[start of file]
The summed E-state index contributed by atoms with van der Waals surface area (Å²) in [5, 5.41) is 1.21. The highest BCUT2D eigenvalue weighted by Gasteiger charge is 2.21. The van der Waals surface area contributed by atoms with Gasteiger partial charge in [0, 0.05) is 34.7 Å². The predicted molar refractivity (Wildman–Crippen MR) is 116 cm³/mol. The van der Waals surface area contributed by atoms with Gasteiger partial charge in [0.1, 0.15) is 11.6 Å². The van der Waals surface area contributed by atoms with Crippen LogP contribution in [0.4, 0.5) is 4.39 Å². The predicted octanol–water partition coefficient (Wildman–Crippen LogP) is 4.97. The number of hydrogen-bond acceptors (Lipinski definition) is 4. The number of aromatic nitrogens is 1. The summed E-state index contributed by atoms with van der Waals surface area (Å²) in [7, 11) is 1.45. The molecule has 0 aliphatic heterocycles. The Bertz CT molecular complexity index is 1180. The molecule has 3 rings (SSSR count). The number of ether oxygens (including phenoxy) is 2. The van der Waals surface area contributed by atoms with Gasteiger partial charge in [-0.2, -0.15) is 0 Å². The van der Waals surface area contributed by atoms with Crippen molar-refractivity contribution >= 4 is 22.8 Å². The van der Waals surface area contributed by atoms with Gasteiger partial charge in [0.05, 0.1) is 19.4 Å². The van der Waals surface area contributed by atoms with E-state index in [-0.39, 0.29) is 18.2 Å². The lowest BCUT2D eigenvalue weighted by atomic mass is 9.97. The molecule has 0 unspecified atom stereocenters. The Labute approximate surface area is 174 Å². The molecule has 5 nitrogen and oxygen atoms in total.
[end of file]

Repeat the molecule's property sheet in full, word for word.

The summed E-state index contributed by atoms with van der Waals surface area (Å²) in [5, 5.41) is 1.21. The highest BCUT2D eigenvalue weighted by Gasteiger charge is 2.21. The van der Waals surface area contributed by atoms with Gasteiger partial charge in [0, 0.05) is 34.7 Å². The predicted molar refractivity (Wildman–Crippen MR) is 116 cm³/mol. The van der Waals surface area contributed by atoms with Gasteiger partial charge in [0.1, 0.15) is 11.6 Å². The van der Waals surface area contributed by atoms with Crippen LogP contribution in [0.4, 0.5) is 4.39 Å². The predicted octanol–water partition coefficient (Wildman–Crippen LogP) is 4.97. The number of hydrogen-bond acceptors (Lipinski definition) is 4. The number of aromatic nitrogens is 1. The summed E-state index contributed by atoms with van der Waals surface area (Å²) in [7, 11) is 1.45. The molecule has 0 aliphatic heterocycles. The Bertz CT molecular complexity index is 1180. The molecule has 3 rings (SSSR count). The number of ether oxygens (including phenoxy) is 2. The van der Waals surface area contributed by atoms with Gasteiger partial charge in [-0.2, -0.15) is 0 Å². The van der Waals surface area contributed by atoms with Crippen molar-refractivity contribution >= 4 is 22.8 Å². The van der Waals surface area contributed by atoms with Gasteiger partial charge in [0.05, 0.1) is 19.4 Å². The van der Waals surface area contributed by atoms with E-state index in [-0.39, 0.29) is 18.2 Å². The lowest BCUT2D eigenvalue weighted by atomic mass is 9.97. The molecule has 0 unspecified atom stereocenters. The Labute approximate surface area is 174 Å². The molecule has 5 nitrogen and oxygen atoms in total.